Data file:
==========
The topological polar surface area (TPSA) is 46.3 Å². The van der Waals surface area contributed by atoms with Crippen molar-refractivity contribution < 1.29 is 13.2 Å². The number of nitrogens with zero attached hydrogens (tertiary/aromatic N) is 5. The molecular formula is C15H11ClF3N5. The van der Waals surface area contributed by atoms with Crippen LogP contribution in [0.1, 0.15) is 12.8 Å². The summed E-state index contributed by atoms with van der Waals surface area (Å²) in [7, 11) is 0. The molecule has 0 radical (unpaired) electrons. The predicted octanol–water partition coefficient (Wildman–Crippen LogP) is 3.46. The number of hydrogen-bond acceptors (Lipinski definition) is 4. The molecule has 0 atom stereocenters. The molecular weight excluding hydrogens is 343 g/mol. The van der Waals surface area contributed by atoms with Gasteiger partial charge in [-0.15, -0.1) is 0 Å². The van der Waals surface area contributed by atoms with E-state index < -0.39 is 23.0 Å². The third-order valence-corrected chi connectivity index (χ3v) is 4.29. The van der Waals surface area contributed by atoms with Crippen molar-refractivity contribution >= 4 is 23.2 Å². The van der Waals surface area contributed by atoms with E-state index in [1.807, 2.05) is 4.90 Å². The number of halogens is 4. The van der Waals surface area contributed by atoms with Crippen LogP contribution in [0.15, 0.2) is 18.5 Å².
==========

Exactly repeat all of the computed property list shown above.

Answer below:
The topological polar surface area (TPSA) is 46.3 Å². The van der Waals surface area contributed by atoms with Crippen molar-refractivity contribution < 1.29 is 13.2 Å². The number of nitrogens with zero attached hydrogens (tertiary/aromatic N) is 5. The molecular formula is C15H11ClF3N5. The van der Waals surface area contributed by atoms with Crippen LogP contribution in [0.1, 0.15) is 12.8 Å². The summed E-state index contributed by atoms with van der Waals surface area (Å²) in [7, 11) is 0. The molecule has 0 radical (unpaired) electrons. The predicted octanol–water partition coefficient (Wildman–Crippen LogP) is 3.46. The number of hydrogen-bond acceptors (Lipinski definition) is 4. The molecule has 0 atom stereocenters. The molecular weight excluding hydrogens is 343 g/mol. The van der Waals surface area contributed by atoms with Gasteiger partial charge in [-0.15, -0.1) is 0 Å². The van der Waals surface area contributed by atoms with E-state index < -0.39 is 23.0 Å². The third-order valence-corrected chi connectivity index (χ3v) is 4.29. The van der Waals surface area contributed by atoms with Crippen molar-refractivity contribution >= 4 is 23.2 Å². The van der Waals surface area contributed by atoms with E-state index in [1.807, 2.05) is 4.90 Å². The number of halogens is 4. The van der Waals surface area contributed by atoms with Crippen LogP contribution in [0.15, 0.2) is 18.5 Å².